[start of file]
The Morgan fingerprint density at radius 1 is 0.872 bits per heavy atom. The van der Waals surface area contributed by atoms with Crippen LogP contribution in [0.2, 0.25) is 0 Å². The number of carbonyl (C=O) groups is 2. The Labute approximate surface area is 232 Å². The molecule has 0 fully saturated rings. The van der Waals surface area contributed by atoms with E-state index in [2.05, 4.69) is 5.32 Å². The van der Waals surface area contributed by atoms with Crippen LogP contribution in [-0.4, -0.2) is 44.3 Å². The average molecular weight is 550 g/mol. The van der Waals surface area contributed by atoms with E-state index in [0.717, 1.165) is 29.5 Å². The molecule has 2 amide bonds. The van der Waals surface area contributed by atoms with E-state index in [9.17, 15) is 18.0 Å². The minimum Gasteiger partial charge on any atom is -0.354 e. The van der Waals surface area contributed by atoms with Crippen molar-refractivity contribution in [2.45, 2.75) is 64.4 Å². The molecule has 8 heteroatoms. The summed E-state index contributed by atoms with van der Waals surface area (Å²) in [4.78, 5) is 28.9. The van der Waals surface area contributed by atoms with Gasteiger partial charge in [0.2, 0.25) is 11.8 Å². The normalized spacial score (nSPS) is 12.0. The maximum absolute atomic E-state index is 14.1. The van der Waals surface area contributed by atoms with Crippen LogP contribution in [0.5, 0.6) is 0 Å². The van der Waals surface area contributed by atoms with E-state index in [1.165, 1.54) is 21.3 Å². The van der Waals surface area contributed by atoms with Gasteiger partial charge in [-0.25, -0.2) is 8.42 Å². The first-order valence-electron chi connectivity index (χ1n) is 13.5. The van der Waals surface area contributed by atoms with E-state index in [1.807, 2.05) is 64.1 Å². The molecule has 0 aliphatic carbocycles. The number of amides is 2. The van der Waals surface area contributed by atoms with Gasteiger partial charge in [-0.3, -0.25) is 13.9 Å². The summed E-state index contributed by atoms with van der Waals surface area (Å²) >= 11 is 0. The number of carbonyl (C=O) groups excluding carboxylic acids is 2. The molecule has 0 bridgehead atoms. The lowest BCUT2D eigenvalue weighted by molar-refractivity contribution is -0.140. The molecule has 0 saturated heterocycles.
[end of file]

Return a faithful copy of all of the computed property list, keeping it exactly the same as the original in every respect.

The Morgan fingerprint density at radius 1 is 0.872 bits per heavy atom. The van der Waals surface area contributed by atoms with Crippen LogP contribution in [0.2, 0.25) is 0 Å². The number of carbonyl (C=O) groups is 2. The Labute approximate surface area is 232 Å². The molecule has 0 fully saturated rings. The van der Waals surface area contributed by atoms with E-state index in [2.05, 4.69) is 5.32 Å². The van der Waals surface area contributed by atoms with Crippen LogP contribution in [-0.4, -0.2) is 44.3 Å². The average molecular weight is 550 g/mol. The van der Waals surface area contributed by atoms with E-state index in [0.717, 1.165) is 29.5 Å². The molecule has 2 amide bonds. The van der Waals surface area contributed by atoms with E-state index in [9.17, 15) is 18.0 Å². The minimum Gasteiger partial charge on any atom is -0.354 e. The van der Waals surface area contributed by atoms with Crippen molar-refractivity contribution in [2.45, 2.75) is 64.4 Å². The molecule has 8 heteroatoms. The summed E-state index contributed by atoms with van der Waals surface area (Å²) in [4.78, 5) is 28.9. The van der Waals surface area contributed by atoms with Gasteiger partial charge in [0.2, 0.25) is 11.8 Å². The normalized spacial score (nSPS) is 12.0. The maximum absolute atomic E-state index is 14.1. The van der Waals surface area contributed by atoms with Crippen LogP contribution in [0.5, 0.6) is 0 Å². The van der Waals surface area contributed by atoms with E-state index in [1.165, 1.54) is 21.3 Å². The van der Waals surface area contributed by atoms with Gasteiger partial charge in [-0.25, -0.2) is 8.42 Å². The first-order valence-electron chi connectivity index (χ1n) is 13.5. The van der Waals surface area contributed by atoms with E-state index in [1.807, 2.05) is 64.1 Å². The molecule has 0 aliphatic carbocycles. The number of amides is 2. The van der Waals surface area contributed by atoms with Gasteiger partial charge in [-0.3, -0.25) is 13.9 Å². The summed E-state index contributed by atoms with van der Waals surface area (Å²) >= 11 is 0. The number of carbonyl (C=O) groups excluding carboxylic acids is 2. The molecule has 0 bridgehead atoms. The lowest BCUT2D eigenvalue weighted by molar-refractivity contribution is -0.140. The molecule has 0 saturated heterocycles.